The result is an ambitious project, 91.530 Le Marais, named for the château’s postal code—and a playful nod, says Eymère, to the ’90s TV series Beverly Hills, 90210—that combines art and agriculture, culture and commerce, under a single umbrella. The focal point is a new multipronged business in hemp, a versatile, ecologically sustainable crop. They planted their first field last year, with plans to transform future harvests into a vast range of products. With a French building-materials conglomerate, they’re developing their own proprietary “hempcrete,” a sustainable concrete alternative, sold in big blocks. They’ll produce hemp textiles for their own label, Maison Sativa, in partnership with the Italian fabric giant Limonta. A distiller in Brittany is working on their hemp gin. “What you can do with hemp is pretty much anything and everything,” Eymère says.
Kulapat Yantrasast, an architect based in Los Angeles and New York who is a partner in the project, drew up plans for a sand-floored arena—to host concerts, polo games, fashion events—in the heart of the hemp fields, anchored by a sculptural gate, a towering landmark built in hempcrete. “I was very excited about the idea that we could grow hemp that would be appropriate for construction,” says Yantrasast, who will be experimenting with the material for the first time.
Surrounding the arena will be a bamboo forest, sprung from 1,500 saplings planted last summer by guests participating in a “seeding ceremony” at an al fresco party—an art, music, and fashion blowout that was broken up late at night by local police. Yantrasast has also planned homes in hempcrete for visiting artists, agricultural scientists, and equestrians on the edge of the property, straddling two sides of a creek. “Not everything is going to happen at once,” says Yantrasast of his master plan for the site. “There will be a gradual growing of the project.”
For now, the headquarters for the whole enterprise, still in its infancy, is the dining room table in Eymère and de Pourtalès’s new country home, where two assistants, one focused on art, the other on hemp, are camped out on dueling laptops on the day of my visit. Eymère is on his own laptop a few feet away, at an antique desk across from a claw-foot tub. He recently began working out of a makeshift office here, juggling his vast range of projects over the past two years. “I like the idea of having different lives,” he says.
The couple collaborated with a young Paris firm, MBL Architectes, on upgrading their cozy stone home, restoring the original wood beams and shoring them up with new steel supports. “We wanted to keep the structure—the floor, the staircase—to have this experience of an old house, but with contemporary touches,” says de Pourtalès. Walls separating small rooms, “like a doll’s house,” she says, came down to make way for a pair of complementary open salons on two floors, connected by a spiral staircase. One salon faces the kitchen, and the other contains a new floor-to-ceiling library bookcase, featuring antique volumes from her father’s collection. Contemporary art fills every corner, paired with antiques from the de Pourtalès family—baronial armchairs, painted wall panels, a pastoral couch in toile. “I want to bring sculptures from the 16th and 17th century in from the castle,” she says, surveying the layout, still a work in progress. “I think they go well with contemporary art—I love to mix.”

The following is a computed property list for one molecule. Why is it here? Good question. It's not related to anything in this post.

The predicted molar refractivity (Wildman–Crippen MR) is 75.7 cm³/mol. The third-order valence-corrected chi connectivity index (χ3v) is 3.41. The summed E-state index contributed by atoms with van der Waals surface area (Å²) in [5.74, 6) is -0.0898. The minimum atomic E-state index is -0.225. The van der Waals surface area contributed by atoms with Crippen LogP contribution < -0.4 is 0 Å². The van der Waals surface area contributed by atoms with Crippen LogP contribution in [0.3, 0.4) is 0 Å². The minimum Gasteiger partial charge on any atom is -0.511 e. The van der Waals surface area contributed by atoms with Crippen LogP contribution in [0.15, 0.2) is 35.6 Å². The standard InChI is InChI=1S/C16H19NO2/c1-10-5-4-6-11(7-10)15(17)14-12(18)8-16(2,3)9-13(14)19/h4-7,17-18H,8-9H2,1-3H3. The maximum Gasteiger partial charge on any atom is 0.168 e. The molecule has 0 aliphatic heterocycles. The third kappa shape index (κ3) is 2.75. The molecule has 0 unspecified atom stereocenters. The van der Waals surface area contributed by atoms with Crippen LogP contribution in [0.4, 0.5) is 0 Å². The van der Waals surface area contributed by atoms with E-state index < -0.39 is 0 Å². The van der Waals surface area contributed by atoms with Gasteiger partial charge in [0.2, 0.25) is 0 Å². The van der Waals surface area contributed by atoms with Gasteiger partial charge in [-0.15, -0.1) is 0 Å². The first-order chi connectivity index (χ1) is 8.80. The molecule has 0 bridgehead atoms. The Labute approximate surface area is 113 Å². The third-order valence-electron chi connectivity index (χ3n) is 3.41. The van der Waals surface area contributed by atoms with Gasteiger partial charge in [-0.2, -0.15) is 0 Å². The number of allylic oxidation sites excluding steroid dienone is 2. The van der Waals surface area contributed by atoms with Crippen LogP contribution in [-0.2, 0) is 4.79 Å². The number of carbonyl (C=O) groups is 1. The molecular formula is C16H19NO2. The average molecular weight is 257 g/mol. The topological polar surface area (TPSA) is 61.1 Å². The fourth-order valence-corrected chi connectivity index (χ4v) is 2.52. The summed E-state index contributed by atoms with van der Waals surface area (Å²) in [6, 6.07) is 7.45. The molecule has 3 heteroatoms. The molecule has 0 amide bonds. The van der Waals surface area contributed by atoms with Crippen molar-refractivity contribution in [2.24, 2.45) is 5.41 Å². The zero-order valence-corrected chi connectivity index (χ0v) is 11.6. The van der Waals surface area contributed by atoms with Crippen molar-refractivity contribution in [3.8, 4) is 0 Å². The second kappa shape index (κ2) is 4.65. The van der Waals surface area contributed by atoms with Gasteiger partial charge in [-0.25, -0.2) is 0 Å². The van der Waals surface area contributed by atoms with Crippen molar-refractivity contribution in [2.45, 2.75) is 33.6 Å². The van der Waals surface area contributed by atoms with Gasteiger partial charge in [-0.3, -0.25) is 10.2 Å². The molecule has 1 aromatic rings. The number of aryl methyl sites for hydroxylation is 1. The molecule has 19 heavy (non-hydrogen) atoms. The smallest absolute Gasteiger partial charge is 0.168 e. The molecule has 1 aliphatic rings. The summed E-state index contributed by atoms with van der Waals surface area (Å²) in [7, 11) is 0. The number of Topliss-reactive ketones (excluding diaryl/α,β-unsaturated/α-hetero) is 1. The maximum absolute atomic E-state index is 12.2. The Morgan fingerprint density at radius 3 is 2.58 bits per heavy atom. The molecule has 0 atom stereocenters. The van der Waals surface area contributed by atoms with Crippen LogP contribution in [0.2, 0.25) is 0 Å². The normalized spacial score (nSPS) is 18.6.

An abstract tableau from Brooklyn painter Chris Martin has pride of place in the second-floor living room. Another large painting—a signature upside-down portrait—is from the German neo-Expressionist artist Georg Baselitz, who is represented by the Paris gallery Thaddaeus Ropac, where de Pourtalès started her career in the art world.
Many other works on display are by artists of Middle Eastern origin, a special area of interest for de Pourtalès. Around the house are abstract paintings by Ali Banisadr and Latifa Echakhch; a painting of a setting sun is from the celebrated Lebanese-American novelist, poet, and visual artist Etel Adnan, who died in November. De Pourtalès organized a show with Adnan, focused on the horizon as a source of artistic inspiration, in Paris a few months before her death. Architectural wallpaper in a bamboo pattern, from London-based Iksel Decorative Arts, frames the window in the couple’s bedroom.
A gas fireplace located between the kitchen and dining room is set in a tower of rough-textured tiles, cast with a mix of man-made and natural detritus by Mimosa Echard, a young French artist whose work de Pourtalès promoted early on. Even the bedroom their sons share is a showcase for contemporary art, with a Takashi Murakami throw pillow and a large textile piece hanging behind their bunk bed, by the West African artist Abdoulaye Konaté. “For us, it’s great for the kids to be able to grow up here,” Eymère says. “We are in this house. Our kids are going to own this one day. Our exercise was to take the land we have and say, how do we make it meaningful?”
Photo assistant: Hugo Torregrosa.